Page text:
What is Nationalism?

     To what extent could things have been different given the existence of two distinct nation states and the two nations? What is a nation if not a group of people with distinct perception of history, of the present and of the future and especially with respect to bilateral and international relations? Nations are identified by their distinct perceptions. People with similar views normally are expected to compose a single nation and a united state or at least a group that does not have national differences.


     The existence of different worldviews in perceiving the outer world among groups of people who have distinct ethnic identities is not surprising; it would have been rather surprising if nations states and nations had identical views. A study on texts books of about forty different countries from all around the world showed that each country had a different evaluation of the French Revolution of 1789. In each case the interpretation of the Revolution was made to satisfy the national myth of each country. For Greece for example it was a positive step since France became a model state that inspired the Greek Revolution of 1821 and for Turkey a negative step because it spread nationalism around and especially in the Balkans causing the destruction of Ottoman Empire.[5]

     As long as the nation and nationalism exist and as they are the dominant social entities and the basic reference for our communal identity, things cannot be drastically different. Contingently the tones may change: we may have rising sensitivities or moderate reactions. The real change will appear as new forms of social organization will appear and ethnic identity will not be the dominant and the only one.

     There are so many recent studies on what nationalism and national identity are that I would not try here to repeat well-known views. I only want to make some distinctions. The term nationalism sometimes has different, even contradictory meanings. For some - and for me - it is the relatively recent ideology that appeared in modern times, about the eighteenth century and coexisted with national states. On the other hand sometimes the term is used (sometimes by me too) to denote some negative, aggressive, chauvinist political practices such as racism, fascism etc.[6] There is a need of clarification.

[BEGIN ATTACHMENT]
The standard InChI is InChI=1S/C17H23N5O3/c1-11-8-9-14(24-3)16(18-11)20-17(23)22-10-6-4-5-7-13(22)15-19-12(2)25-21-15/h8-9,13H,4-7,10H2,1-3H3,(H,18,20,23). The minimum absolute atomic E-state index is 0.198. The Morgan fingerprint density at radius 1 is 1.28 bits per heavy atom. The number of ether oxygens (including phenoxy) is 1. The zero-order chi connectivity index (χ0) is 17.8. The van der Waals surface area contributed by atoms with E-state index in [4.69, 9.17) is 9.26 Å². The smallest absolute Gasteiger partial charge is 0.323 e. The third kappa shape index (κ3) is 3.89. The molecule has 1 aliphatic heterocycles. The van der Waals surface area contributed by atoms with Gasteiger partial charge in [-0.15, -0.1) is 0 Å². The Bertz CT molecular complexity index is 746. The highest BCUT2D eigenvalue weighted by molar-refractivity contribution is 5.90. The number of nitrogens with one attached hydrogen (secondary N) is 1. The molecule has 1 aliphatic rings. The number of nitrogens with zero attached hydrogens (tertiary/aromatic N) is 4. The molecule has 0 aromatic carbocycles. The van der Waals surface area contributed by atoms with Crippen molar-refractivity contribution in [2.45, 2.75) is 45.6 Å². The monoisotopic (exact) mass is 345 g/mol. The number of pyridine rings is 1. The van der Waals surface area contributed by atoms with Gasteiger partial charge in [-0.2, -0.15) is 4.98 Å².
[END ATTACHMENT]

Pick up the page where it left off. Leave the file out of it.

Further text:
Based on a pilot study on Greek newspapers and their approach with respect to Turkey I reached to the conclusion that ‘national’ approach and ‘nationalism’ operate on two different levels:[7]

a) The members of any nation share some basic views, feelings, beliefs, aspirations etc. This is the minimum national consensus, the necessary condition, for having a nation and a nation state. Within this frame the Greeks, that is to say the persons who identify themselves with a Greek national identity, differ from the corresponding ‘Turks’. This level I call ‘sphere of consensual nationalism’.

b) But these Greeks (and Turks) do not share the same political views. Contingently they develop different plans. Some may seek peace, others may prefer an expansionist policy. This I call ‘contingent nationalism’.

     So we say that the Greeks and the Turks both share similar views vis a vis the Other (within the sphere of consensual nationalism) but at the same time they may differ on this domain of the Other (within the sphere of contingent nationalism). Some may be really fanatics whereas others advocators of coexistence. However, all share some unique national view since they identify themselves with ‘nationhood’ and share a common ‘consensual nationalism’.


What to do?


The different views of the two parties is a fact; and efforts to reach ‘a common point of view’ is not a realistic approach. The problem is not the differences but the way these difference are interpreted by the parties involved. Societies are accustomed to the idea that only ‘one truth’ can exist. This single truth naturally can be only ‘our’ truth.

     A shift to a worldview where multiple truths can exist simultaneously is a huge step towards a new understanding in international relations. It means that parties become conscious of the situation. (This is the basic purpose of my book Do’s & Don’ts) The understanding of ‘only one reality’ is unavoidably authoritative since parties will eventually try to impose this reality or at least interpret situations unilaterally. The understanding of a single ‘national truth’ which needs to be enforced to the other party can only increase the tension in international relations

          The relativistic approach on the other hand is characterized with understanding and tolerance. The acceptance of the multiple realities brings forward a new understanding to nationalism too. Instead of perceiving that the nations are in opposition due to the divergence from ‘the reality’, the differences are seen as an unavoidable part of international relations.